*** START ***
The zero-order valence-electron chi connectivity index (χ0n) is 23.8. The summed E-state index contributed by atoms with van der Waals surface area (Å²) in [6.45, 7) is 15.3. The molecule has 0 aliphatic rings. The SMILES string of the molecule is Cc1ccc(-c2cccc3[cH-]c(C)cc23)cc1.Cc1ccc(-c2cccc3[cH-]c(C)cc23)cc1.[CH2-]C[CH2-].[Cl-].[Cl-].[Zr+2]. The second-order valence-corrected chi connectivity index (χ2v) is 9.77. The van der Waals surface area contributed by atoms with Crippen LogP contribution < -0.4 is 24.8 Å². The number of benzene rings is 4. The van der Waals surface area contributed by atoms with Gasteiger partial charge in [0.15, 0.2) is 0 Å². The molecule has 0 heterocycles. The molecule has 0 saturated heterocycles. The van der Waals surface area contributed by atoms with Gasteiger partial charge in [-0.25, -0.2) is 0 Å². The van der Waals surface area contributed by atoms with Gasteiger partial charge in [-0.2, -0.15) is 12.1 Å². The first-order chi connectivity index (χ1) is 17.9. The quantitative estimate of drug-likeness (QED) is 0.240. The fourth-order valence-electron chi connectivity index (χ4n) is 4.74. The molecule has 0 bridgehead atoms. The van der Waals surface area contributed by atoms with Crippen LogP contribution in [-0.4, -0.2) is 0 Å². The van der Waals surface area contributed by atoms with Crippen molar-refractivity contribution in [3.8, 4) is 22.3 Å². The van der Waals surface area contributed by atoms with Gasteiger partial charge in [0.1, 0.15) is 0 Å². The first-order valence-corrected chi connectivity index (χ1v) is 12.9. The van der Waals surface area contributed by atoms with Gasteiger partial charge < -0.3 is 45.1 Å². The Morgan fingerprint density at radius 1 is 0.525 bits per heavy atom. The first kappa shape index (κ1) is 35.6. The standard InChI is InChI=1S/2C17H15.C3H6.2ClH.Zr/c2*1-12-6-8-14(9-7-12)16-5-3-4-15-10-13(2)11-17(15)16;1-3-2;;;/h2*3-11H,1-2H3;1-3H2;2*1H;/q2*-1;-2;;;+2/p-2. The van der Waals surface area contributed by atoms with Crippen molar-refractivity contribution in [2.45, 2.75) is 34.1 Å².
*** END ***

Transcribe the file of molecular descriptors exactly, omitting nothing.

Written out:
The zero-order valence-electron chi connectivity index (χ0n) is 23.8. The summed E-state index contributed by atoms with van der Waals surface area (Å²) in [6.45, 7) is 15.3. The molecule has 0 aliphatic rings. The SMILES string of the molecule is Cc1ccc(-c2cccc3[cH-]c(C)cc23)cc1.Cc1ccc(-c2cccc3[cH-]c(C)cc23)cc1.[CH2-]C[CH2-].[Cl-].[Cl-].[Zr+2]. The second-order valence-corrected chi connectivity index (χ2v) is 9.77. The van der Waals surface area contributed by atoms with Crippen LogP contribution < -0.4 is 24.8 Å². The number of benzene rings is 4. The van der Waals surface area contributed by atoms with Gasteiger partial charge in [0.15, 0.2) is 0 Å². The molecule has 0 heterocycles. The molecule has 0 saturated heterocycles. The van der Waals surface area contributed by atoms with Gasteiger partial charge in [-0.25, -0.2) is 0 Å². The van der Waals surface area contributed by atoms with Gasteiger partial charge in [-0.2, -0.15) is 12.1 Å². The first-order chi connectivity index (χ1) is 17.9. The quantitative estimate of drug-likeness (QED) is 0.240. The fourth-order valence-electron chi connectivity index (χ4n) is 4.74. The molecule has 0 bridgehead atoms. The van der Waals surface area contributed by atoms with Crippen LogP contribution in [-0.4, -0.2) is 0 Å². The van der Waals surface area contributed by atoms with Crippen molar-refractivity contribution in [3.8, 4) is 22.3 Å². The van der Waals surface area contributed by atoms with Gasteiger partial charge in [0.1, 0.15) is 0 Å². The first-order valence-corrected chi connectivity index (χ1v) is 12.9. The van der Waals surface area contributed by atoms with Gasteiger partial charge < -0.3 is 45.1 Å². The Morgan fingerprint density at radius 1 is 0.525 bits per heavy atom. The first kappa shape index (κ1) is 35.6. The standard InChI is InChI=1S/2C17H15.C3H6.2ClH.Zr/c2*1-12-6-8-14(9-7-12)16-5-3-4-15-10-13(2)11-17(15)16;1-3-2;;;/h2*3-11H,1-2H3;1-3H2;2*1H;/q2*-1;-2;;;+2/p-2. The van der Waals surface area contributed by atoms with Crippen molar-refractivity contribution in [2.45, 2.75) is 34.1 Å².